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I've heard a few people (all native English speakers) recently use "otay" in place of "okay", both in writing and when speaking. Where does that word come from? For that matter, is it a word at all?

I'm guessing it means the same thing as "okay", but are there any nuances in its usages that I'm missing?

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I deleted my comments. It does seem to be 'catchphrase' usage from children's tv. I still think it's basically 'childish speech' but something has to popularise it, I guess. –  FumbleFingers Jun 24 '11 at 4:20
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Fun fact: [k] and [t] are allophones in Hawaiian. Additional fun fact: the previous fun fact has nothing to do with this question. –  Jon Purdy Jun 24 '11 at 5:04

4 Answers 4

up vote 7 down vote accepted

When I use it, I'm deliberately emulating baby talk. It doesn't really mean anything different than "okay" (pronounced properly); it's just a way to be, I dunno, cutesy.

I didn't know about the Little Rascals/Buckwheat connection, possibly because I grew up without a TV. I'm sure Buckwheat contributed to at least some of the popularity of "otay", and possibly I absorbed it from someone who (unbeknownst to me) was imitating the TV show, but it's also possible that this is something that each generation/school/user invents anew.

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This one's good enough for me. It sounds 'reinventable' on demand once you take on board the baby-talk aspect, so like you I attach little importance to kids' programs that may help to promote the usage (in reality they probably simply reflect it, for most purposes). –  FumbleFingers Jun 24 '11 at 4:45
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I'm 99.9% sure that you absorbed it from someone imitating the TV show ;) –  Callithumpian Jun 25 '11 at 0:12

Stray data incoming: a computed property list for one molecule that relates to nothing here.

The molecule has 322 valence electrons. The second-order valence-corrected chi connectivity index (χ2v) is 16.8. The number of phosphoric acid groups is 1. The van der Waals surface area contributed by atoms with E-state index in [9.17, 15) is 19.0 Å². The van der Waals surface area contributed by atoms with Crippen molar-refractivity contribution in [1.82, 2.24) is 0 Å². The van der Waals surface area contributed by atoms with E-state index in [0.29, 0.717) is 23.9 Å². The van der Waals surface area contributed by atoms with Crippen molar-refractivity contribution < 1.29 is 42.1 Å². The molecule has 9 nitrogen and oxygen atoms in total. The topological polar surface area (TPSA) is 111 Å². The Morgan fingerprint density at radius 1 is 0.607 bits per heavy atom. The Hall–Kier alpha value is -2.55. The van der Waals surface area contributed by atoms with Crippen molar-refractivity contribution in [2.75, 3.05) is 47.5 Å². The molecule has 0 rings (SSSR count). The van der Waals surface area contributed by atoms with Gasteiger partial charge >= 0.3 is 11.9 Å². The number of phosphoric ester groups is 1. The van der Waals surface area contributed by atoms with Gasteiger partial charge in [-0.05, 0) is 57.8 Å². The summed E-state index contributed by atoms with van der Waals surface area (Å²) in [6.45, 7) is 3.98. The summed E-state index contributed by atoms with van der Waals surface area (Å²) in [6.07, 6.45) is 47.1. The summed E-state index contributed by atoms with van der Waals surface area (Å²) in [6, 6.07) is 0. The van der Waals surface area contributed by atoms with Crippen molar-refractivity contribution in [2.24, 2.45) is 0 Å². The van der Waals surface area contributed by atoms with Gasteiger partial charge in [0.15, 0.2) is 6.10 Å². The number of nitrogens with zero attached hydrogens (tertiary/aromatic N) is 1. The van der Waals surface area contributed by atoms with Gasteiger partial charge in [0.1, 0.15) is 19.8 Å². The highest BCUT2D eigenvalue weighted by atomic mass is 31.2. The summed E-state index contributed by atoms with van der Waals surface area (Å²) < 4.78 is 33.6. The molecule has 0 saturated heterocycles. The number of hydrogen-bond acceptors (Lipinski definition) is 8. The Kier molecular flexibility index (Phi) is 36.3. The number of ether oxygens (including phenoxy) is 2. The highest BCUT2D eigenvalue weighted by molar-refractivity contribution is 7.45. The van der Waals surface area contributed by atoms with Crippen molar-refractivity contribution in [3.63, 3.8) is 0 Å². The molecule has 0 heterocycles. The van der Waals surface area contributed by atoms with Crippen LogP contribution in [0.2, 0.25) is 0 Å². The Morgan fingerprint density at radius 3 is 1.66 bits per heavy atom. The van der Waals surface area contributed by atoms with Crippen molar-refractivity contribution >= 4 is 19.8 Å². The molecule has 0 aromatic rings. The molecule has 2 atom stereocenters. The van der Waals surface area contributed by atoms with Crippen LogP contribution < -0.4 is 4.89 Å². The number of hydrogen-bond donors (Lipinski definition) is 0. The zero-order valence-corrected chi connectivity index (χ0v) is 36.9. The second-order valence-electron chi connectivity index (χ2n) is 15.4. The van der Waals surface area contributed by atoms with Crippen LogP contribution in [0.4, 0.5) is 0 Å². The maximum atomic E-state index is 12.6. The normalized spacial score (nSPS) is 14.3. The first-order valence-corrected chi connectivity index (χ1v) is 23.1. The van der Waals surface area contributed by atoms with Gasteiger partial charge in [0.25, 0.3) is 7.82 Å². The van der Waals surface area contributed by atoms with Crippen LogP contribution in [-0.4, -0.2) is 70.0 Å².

"Otay" comes from The Little Rascals (a.k.a. "Our Gang"), a 1920's comedy series featuring a variety of child actors, in particular one called Buckwheat, who had a bit of a lisp or perhaps a minor speaking impediment at the time. This character was later caricatured by Eddie Murphy on Saturday Night Live, who made a big production out of the practically unintelligible "Buckwheat dialect", including "Oh-Tay!" specifically as a catchphrase.

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Can't agree, for same reasons given against @Callithumpian offering in the same vein. These relate to childish usage, they're not neologisms. –  FumbleFingers Jun 24 '11 at 3:51
    
+1: Murphy's Buckwheat character is the more probable source of the current (and recent) vogue usage. The Buckwheat Tangs ("Buckwheat Sings") album ad bit was probably longer than the original Buckwheat's entire cumulative screen time over the course of the series, and I don't remember going a whole day without hearing at least one "O-tay!" for a couple of years there. –  bye Jun 24 '11 at 3:52
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+1 for Eddie Murphy's role. (Corrected his last name in your answer). –  Callithumpian Jun 24 '11 at 4:30

I believe it comes from the character of Buckwheat in the old TV show The Little Rascals.

otay image

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I'd be very surprised if that were the actual origin. Probably just a reflection of the fact that a child (perhaps by implication a not-particularly-well-spoken one) may well make this mispronunciation. –  FumbleFingers Jun 24 '11 at 3:48
    
@Fumble: For what it's worth, this is the #1 definition at Urban Dictionary as well. –  Callithumpian Jun 24 '11 at 4:04
    
Well, yes. But it's simply because Buckwheat is a little kiddie who talks childishly 'cute' and inaccurately. I doubt Otay was really a 'neologism' in any of these usages - most of us have heard little kids get these plosives wrong in the early stages of talking. –  FumbleFingers Jun 24 '11 at 4:13

It absolutely originated from Buckwheat and his lisp. My entire generation grew up imitating it. I asked my 22 year old and her generation uses it from Eddie Murphy's reincarnation of Buckwheat in a movie, on record, and a reoccurring role of the character on Saturday Night Live. Then moving ahead to my 11-year-old son's generation, he sees it on Facebook, also in depictions of Buckwheat and he and his friends use it in imitating the Little Rascals.

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